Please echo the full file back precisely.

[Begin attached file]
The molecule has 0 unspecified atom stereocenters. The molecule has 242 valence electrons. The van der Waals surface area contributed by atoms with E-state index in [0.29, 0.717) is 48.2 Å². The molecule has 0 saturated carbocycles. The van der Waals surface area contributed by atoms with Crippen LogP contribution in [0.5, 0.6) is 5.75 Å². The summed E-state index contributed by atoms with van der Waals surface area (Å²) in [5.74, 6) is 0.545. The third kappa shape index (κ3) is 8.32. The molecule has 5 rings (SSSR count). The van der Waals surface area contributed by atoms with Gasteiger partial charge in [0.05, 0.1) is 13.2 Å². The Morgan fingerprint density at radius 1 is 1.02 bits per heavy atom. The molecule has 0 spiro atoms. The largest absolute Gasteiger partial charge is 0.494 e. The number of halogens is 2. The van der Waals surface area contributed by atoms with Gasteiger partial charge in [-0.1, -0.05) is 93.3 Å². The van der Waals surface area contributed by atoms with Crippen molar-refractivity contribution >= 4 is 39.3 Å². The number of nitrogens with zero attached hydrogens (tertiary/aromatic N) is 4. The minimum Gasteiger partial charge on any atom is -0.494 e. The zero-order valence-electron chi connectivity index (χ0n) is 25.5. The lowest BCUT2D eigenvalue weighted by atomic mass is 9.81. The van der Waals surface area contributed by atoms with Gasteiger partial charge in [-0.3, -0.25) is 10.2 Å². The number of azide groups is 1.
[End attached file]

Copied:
The molecule has 0 unspecified atom stereocenters. The molecule has 242 valence electrons. The van der Waals surface area contributed by atoms with E-state index in [0.29, 0.717) is 48.2 Å². The molecule has 0 saturated carbocycles. The van der Waals surface area contributed by atoms with Crippen LogP contribution in [0.5, 0.6) is 5.75 Å². The summed E-state index contributed by atoms with van der Waals surface area (Å²) in [5.74, 6) is 0.545. The third kappa shape index (κ3) is 8.32. The molecule has 5 rings (SSSR count). The van der Waals surface area contributed by atoms with Gasteiger partial charge in [0.05, 0.1) is 13.2 Å². The Morgan fingerprint density at radius 1 is 1.02 bits per heavy atom. The molecule has 0 spiro atoms. The largest absolute Gasteiger partial charge is 0.494 e. The number of halogens is 2. The van der Waals surface area contributed by atoms with Gasteiger partial charge in [-0.1, -0.05) is 93.3 Å². The van der Waals surface area contributed by atoms with Crippen molar-refractivity contribution >= 4 is 39.3 Å². The number of nitrogens with zero attached hydrogens (tertiary/aromatic N) is 4. The minimum Gasteiger partial charge on any atom is -0.494 e. The zero-order valence-electron chi connectivity index (χ0n) is 25.5. The lowest BCUT2D eigenvalue weighted by atomic mass is 9.81. The van der Waals surface area contributed by atoms with Gasteiger partial charge in [-0.3, -0.25) is 10.2 Å². The number of azide groups is 1.